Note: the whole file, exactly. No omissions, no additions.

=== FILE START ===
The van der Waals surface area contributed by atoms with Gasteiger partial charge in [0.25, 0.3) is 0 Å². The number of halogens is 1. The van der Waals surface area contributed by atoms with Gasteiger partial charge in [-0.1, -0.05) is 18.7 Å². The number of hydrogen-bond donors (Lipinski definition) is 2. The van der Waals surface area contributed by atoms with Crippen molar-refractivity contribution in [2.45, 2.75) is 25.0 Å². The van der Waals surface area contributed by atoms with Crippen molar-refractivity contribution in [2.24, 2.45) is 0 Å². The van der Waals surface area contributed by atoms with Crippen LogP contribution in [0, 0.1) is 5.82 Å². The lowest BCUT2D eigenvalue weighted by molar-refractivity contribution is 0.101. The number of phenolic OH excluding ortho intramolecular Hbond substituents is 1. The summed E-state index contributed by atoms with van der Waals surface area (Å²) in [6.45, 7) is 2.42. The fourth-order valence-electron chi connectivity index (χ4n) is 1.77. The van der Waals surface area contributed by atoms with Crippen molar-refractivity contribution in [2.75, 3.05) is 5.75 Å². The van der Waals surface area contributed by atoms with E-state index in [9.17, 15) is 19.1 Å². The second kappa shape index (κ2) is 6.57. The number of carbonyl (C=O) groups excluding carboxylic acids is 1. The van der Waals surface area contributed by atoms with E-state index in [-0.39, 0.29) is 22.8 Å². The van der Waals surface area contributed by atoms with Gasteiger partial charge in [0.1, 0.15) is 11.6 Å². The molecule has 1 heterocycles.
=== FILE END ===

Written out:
The van der Waals surface area contributed by atoms with Gasteiger partial charge in [0.25, 0.3) is 0 Å². The number of halogens is 1. The van der Waals surface area contributed by atoms with Gasteiger partial charge in [-0.1, -0.05) is 18.7 Å². The number of hydrogen-bond donors (Lipinski definition) is 2. The van der Waals surface area contributed by atoms with Crippen molar-refractivity contribution in [2.45, 2.75) is 25.0 Å². The van der Waals surface area contributed by atoms with Crippen molar-refractivity contribution in [2.24, 2.45) is 0 Å². The van der Waals surface area contributed by atoms with Crippen LogP contribution in [0, 0.1) is 5.82 Å². The lowest BCUT2D eigenvalue weighted by molar-refractivity contribution is 0.101. The number of phenolic OH excluding ortho intramolecular Hbond substituents is 1. The summed E-state index contributed by atoms with van der Waals surface area (Å²) in [6.45, 7) is 2.42. The fourth-order valence-electron chi connectivity index (χ4n) is 1.77. The van der Waals surface area contributed by atoms with Crippen molar-refractivity contribution in [2.75, 3.05) is 5.75 Å². The van der Waals surface area contributed by atoms with E-state index in [9.17, 15) is 19.1 Å². The second kappa shape index (κ2) is 6.57. The number of carbonyl (C=O) groups excluding carboxylic acids is 1. The van der Waals surface area contributed by atoms with E-state index in [-0.39, 0.29) is 22.8 Å². The van der Waals surface area contributed by atoms with Gasteiger partial charge in [0.1, 0.15) is 11.6 Å². The molecule has 1 heterocycles.